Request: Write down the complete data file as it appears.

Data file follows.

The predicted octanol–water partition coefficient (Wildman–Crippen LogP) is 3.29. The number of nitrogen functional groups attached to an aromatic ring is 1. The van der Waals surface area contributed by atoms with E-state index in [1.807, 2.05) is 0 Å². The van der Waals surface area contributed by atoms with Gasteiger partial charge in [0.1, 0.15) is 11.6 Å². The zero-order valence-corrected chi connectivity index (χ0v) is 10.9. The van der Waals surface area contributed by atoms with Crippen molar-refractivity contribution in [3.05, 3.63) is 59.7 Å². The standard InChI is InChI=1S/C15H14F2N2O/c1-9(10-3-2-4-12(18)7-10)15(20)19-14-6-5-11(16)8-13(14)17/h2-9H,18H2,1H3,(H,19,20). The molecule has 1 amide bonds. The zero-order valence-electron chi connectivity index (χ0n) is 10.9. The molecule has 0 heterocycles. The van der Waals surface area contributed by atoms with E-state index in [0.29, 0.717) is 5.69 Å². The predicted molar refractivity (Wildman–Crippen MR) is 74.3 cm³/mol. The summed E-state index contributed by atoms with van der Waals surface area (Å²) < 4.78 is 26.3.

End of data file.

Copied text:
The predicted octanol–water partition coefficient (Wildman–Crippen LogP) is 3.29. The number of nitrogen functional groups attached to an aromatic ring is 1. The van der Waals surface area contributed by atoms with E-state index in [1.807, 2.05) is 0 Å². The van der Waals surface area contributed by atoms with Gasteiger partial charge in [0.1, 0.15) is 11.6 Å². The zero-order valence-corrected chi connectivity index (χ0v) is 10.9. The van der Waals surface area contributed by atoms with Crippen molar-refractivity contribution in [3.05, 3.63) is 59.7 Å². The standard InChI is InChI=1S/C15H14F2N2O/c1-9(10-3-2-4-12(18)7-10)15(20)19-14-6-5-11(16)8-13(14)17/h2-9H,18H2,1H3,(H,19,20). The molecule has 1 amide bonds. The zero-order valence-electron chi connectivity index (χ0n) is 10.9. The molecule has 0 heterocycles. The van der Waals surface area contributed by atoms with E-state index in [0.29, 0.717) is 5.69 Å². The predicted molar refractivity (Wildman–Crippen MR) is 74.3 cm³/mol. The summed E-state index contributed by atoms with van der Waals surface area (Å²) < 4.78 is 26.3.